Wealthy Benefactors Stoke Campaigns for Medical Marijuana
By David S. Broder
PHOENIX A war against the "war on drugs," fueled by millionaires, not pot-smoking hippies, is taking place in six states and the District of Columbia this month. Voters in Alaska, Colorado, Nevada, Oregon, Washington and the District will find initiatives on their Nov. 3 ballots allowing physicians, under defined conditions, to obtain and dispense marijuana as a palliative to their patients. Here in Arizona, the medical marijuana question is before the voters as part of a broader referendum on decriminalizing a wide category of drugs.
Sponsors say they think they will win in every state and opponents in the law enforcement community, Congress and the Clinton administration fear they may be right.
One reason for the optimism among proponents is the money that has come in from three men: New York financier George Soros, Cleveland insurance executive Peter B. Lewis and Phoenix entrepreneur John Sperling, who are staunch critics of the anti-drug policies pursued by successive Republican and Democratic administrations.
The three are financing most of the $2 million campaign being run by the Los Angeles-based Americans for Medical Rights, which is coordinating the ballot drives everywhere but Arizona. Sperling is the principal backer of the Arizona referendum, which has raised $1.4 million so far.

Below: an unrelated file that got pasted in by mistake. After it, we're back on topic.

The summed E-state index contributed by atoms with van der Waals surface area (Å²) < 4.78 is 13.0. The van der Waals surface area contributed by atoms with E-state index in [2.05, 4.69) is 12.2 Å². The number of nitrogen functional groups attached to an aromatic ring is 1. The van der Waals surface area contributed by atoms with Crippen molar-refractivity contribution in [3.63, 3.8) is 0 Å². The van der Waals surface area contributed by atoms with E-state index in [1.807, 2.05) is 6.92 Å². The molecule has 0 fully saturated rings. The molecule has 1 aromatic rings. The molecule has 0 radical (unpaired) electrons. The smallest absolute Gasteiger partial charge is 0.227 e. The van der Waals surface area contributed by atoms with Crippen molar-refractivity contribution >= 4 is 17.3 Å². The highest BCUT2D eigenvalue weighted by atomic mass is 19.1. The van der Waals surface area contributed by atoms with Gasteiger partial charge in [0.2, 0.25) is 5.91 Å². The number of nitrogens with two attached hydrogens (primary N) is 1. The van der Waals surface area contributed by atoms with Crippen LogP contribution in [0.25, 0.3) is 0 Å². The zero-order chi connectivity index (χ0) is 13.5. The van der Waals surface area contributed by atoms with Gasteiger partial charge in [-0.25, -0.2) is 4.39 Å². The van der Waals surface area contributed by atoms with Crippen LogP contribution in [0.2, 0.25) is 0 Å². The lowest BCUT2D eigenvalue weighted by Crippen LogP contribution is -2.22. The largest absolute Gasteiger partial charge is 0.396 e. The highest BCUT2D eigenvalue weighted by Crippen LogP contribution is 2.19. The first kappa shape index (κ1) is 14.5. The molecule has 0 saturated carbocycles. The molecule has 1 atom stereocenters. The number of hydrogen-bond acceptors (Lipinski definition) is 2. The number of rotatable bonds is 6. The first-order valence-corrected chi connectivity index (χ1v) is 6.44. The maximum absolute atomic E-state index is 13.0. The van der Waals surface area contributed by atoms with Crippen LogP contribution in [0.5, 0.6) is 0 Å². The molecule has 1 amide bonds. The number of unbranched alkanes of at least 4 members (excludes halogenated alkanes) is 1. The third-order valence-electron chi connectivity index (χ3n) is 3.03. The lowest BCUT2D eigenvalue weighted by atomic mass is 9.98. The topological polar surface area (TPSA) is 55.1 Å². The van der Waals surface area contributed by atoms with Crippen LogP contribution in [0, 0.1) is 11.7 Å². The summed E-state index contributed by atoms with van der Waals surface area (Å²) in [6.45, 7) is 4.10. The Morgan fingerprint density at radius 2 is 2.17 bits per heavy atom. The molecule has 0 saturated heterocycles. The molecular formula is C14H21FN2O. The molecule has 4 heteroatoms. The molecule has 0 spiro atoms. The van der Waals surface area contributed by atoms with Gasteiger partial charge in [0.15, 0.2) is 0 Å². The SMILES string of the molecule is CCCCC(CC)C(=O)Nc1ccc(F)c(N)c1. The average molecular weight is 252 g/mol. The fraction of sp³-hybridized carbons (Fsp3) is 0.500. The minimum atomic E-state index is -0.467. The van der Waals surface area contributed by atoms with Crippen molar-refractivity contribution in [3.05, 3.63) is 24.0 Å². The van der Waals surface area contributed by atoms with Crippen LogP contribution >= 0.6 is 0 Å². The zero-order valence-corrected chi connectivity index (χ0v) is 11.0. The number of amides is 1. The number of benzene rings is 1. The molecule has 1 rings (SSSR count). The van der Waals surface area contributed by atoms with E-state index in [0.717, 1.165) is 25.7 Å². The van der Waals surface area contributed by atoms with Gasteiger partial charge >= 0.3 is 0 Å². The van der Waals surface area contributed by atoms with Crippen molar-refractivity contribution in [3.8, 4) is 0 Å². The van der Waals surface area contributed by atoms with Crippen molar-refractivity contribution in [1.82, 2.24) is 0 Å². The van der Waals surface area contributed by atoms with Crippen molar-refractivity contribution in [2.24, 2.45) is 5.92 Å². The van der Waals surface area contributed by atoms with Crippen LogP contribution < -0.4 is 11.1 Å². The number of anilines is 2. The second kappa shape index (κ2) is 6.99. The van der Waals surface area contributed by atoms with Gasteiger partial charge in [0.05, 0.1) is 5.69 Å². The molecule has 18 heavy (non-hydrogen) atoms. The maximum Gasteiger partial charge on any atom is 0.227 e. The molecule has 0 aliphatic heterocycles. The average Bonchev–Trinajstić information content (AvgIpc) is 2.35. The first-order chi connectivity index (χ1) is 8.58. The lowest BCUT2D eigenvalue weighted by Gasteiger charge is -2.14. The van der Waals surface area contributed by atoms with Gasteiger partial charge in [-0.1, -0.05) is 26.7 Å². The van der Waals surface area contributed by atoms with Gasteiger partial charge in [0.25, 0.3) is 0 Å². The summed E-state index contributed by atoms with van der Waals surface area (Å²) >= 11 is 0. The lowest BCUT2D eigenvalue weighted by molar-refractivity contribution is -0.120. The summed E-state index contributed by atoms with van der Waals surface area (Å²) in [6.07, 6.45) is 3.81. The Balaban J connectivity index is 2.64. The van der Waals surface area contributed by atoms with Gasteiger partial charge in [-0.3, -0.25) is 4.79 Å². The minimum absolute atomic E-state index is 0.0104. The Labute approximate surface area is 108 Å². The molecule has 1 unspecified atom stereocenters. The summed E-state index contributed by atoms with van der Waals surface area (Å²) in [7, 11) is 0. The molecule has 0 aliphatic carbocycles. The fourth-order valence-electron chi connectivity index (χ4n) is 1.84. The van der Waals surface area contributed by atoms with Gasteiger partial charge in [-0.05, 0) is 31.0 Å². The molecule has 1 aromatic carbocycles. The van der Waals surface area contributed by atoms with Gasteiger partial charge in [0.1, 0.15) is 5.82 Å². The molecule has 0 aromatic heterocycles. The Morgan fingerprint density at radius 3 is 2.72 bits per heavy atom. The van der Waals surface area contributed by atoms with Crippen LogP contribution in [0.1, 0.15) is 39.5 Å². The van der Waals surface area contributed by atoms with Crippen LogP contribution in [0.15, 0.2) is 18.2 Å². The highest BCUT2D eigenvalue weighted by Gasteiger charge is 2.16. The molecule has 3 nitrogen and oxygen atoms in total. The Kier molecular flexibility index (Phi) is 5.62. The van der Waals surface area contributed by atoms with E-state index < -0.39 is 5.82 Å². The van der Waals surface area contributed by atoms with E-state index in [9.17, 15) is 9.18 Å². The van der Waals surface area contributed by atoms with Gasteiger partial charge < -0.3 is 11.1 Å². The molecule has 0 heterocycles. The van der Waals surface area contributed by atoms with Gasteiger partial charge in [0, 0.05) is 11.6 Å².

Dave Fratello, spokesman for the national organization, said, "The goal is to change national policy, but we know we will have to win more battles in 1999 and 2000 before that happens." California voters approved a medical marijuana initiative in 1996, but state and federal authorities have made a persistent effort to prevent people from selling marijuana to individuals who obtain a doctor's prescription. Nonetheless, some "cannabis clubs" are operating in the state.
Proponents of the initiatives, such as Portland, Ore., physician Richard Bayer, claim there are many cancer and AIDS patients for whom marijuana is the most effective drug in relieving nausea and other debilitating side effects. The Oregon campaign is using a multiple sclerosis patient as a spokeswoman for the initiative. A poll this month showed the proposal with a 64 percent to 30 percent lead, but sponsors said they expect it to narrow.